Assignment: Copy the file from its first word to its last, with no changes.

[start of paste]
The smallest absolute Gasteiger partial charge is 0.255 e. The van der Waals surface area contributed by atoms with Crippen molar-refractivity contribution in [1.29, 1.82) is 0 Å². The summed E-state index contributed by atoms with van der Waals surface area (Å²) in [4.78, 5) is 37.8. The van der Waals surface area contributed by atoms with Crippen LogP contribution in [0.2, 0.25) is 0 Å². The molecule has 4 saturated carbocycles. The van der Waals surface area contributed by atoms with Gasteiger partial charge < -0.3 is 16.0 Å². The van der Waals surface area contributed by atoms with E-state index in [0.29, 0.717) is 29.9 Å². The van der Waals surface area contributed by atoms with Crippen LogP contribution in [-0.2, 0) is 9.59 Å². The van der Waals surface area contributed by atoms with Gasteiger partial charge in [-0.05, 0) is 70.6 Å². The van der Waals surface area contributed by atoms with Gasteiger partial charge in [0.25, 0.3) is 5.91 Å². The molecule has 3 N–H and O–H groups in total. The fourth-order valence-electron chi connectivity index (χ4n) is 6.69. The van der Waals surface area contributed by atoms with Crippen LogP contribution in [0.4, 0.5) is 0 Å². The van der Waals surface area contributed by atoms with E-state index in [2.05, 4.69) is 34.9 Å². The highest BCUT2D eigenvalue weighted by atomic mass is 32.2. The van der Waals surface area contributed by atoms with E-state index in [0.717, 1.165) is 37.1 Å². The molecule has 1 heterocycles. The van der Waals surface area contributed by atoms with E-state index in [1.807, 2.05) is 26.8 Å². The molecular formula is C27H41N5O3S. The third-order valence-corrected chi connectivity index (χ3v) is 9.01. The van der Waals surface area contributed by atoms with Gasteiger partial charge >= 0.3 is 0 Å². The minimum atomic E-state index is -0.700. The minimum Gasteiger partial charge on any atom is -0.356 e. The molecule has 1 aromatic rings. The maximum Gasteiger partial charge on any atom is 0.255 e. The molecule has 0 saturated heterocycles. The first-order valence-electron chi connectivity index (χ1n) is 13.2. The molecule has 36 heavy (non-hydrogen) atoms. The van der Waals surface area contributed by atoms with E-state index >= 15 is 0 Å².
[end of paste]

The smallest absolute Gasteiger partial charge is 0.255 e. The van der Waals surface area contributed by atoms with Crippen molar-refractivity contribution in [1.29, 1.82) is 0 Å². The summed E-state index contributed by atoms with van der Waals surface area (Å²) in [4.78, 5) is 37.8. The van der Waals surface area contributed by atoms with Crippen LogP contribution in [0.2, 0.25) is 0 Å². The molecule has 4 saturated carbocycles. The van der Waals surface area contributed by atoms with Gasteiger partial charge < -0.3 is 16.0 Å². The van der Waals surface area contributed by atoms with E-state index in [0.29, 0.717) is 29.9 Å². The van der Waals surface area contributed by atoms with Crippen LogP contribution in [-0.2, 0) is 9.59 Å². The van der Waals surface area contributed by atoms with Gasteiger partial charge in [-0.05, 0) is 70.6 Å². The van der Waals surface area contributed by atoms with Gasteiger partial charge in [0.25, 0.3) is 5.91 Å². The molecule has 3 N–H and O–H groups in total. The fourth-order valence-electron chi connectivity index (χ4n) is 6.69. The van der Waals surface area contributed by atoms with Crippen LogP contribution in [0.4, 0.5) is 0 Å². The van der Waals surface area contributed by atoms with E-state index in [2.05, 4.69) is 34.9 Å². The highest BCUT2D eigenvalue weighted by atomic mass is 32.2. The van der Waals surface area contributed by atoms with E-state index in [0.717, 1.165) is 37.1 Å². The molecule has 1 heterocycles. The van der Waals surface area contributed by atoms with E-state index in [1.807, 2.05) is 26.8 Å². The molecular formula is C27H41N5O3S. The third-order valence-corrected chi connectivity index (χ3v) is 9.01. The van der Waals surface area contributed by atoms with Gasteiger partial charge >= 0.3 is 0 Å². The minimum atomic E-state index is -0.700. The minimum Gasteiger partial charge on any atom is -0.356 e. The molecule has 1 aromatic rings. The maximum Gasteiger partial charge on any atom is 0.255 e. The molecule has 0 saturated heterocycles. The first-order valence-electron chi connectivity index (χ1n) is 13.2. The molecule has 36 heavy (non-hydrogen) atoms. The van der Waals surface area contributed by atoms with E-state index >= 15 is 0 Å².